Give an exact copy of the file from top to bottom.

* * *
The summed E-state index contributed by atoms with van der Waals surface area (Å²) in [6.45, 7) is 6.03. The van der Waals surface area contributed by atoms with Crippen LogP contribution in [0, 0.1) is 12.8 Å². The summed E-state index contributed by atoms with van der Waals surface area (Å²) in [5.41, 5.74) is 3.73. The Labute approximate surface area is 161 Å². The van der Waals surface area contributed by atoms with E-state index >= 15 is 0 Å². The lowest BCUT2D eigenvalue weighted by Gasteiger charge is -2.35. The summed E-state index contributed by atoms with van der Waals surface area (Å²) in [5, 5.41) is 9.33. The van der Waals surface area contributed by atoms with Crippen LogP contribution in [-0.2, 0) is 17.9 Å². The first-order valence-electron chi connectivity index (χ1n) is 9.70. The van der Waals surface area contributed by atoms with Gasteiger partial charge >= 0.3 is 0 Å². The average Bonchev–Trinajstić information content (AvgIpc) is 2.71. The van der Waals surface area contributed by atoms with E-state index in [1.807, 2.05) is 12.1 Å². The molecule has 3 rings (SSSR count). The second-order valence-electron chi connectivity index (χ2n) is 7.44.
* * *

The summed E-state index contributed by atoms with van der Waals surface area (Å²) in [6.45, 7) is 6.03. The van der Waals surface area contributed by atoms with Crippen LogP contribution in [0, 0.1) is 12.8 Å². The summed E-state index contributed by atoms with van der Waals surface area (Å²) in [5.41, 5.74) is 3.73. The Labute approximate surface area is 161 Å². The van der Waals surface area contributed by atoms with E-state index >= 15 is 0 Å². The lowest BCUT2D eigenvalue weighted by Gasteiger charge is -2.35. The summed E-state index contributed by atoms with van der Waals surface area (Å²) in [5, 5.41) is 9.33. The van der Waals surface area contributed by atoms with Crippen LogP contribution in [-0.2, 0) is 17.9 Å². The first-order valence-electron chi connectivity index (χ1n) is 9.70. The van der Waals surface area contributed by atoms with Gasteiger partial charge >= 0.3 is 0 Å². The average Bonchev–Trinajstić information content (AvgIpc) is 2.71. The van der Waals surface area contributed by atoms with E-state index in [1.807, 2.05) is 12.1 Å². The molecule has 3 rings (SSSR count). The second-order valence-electron chi connectivity index (χ2n) is 7.44.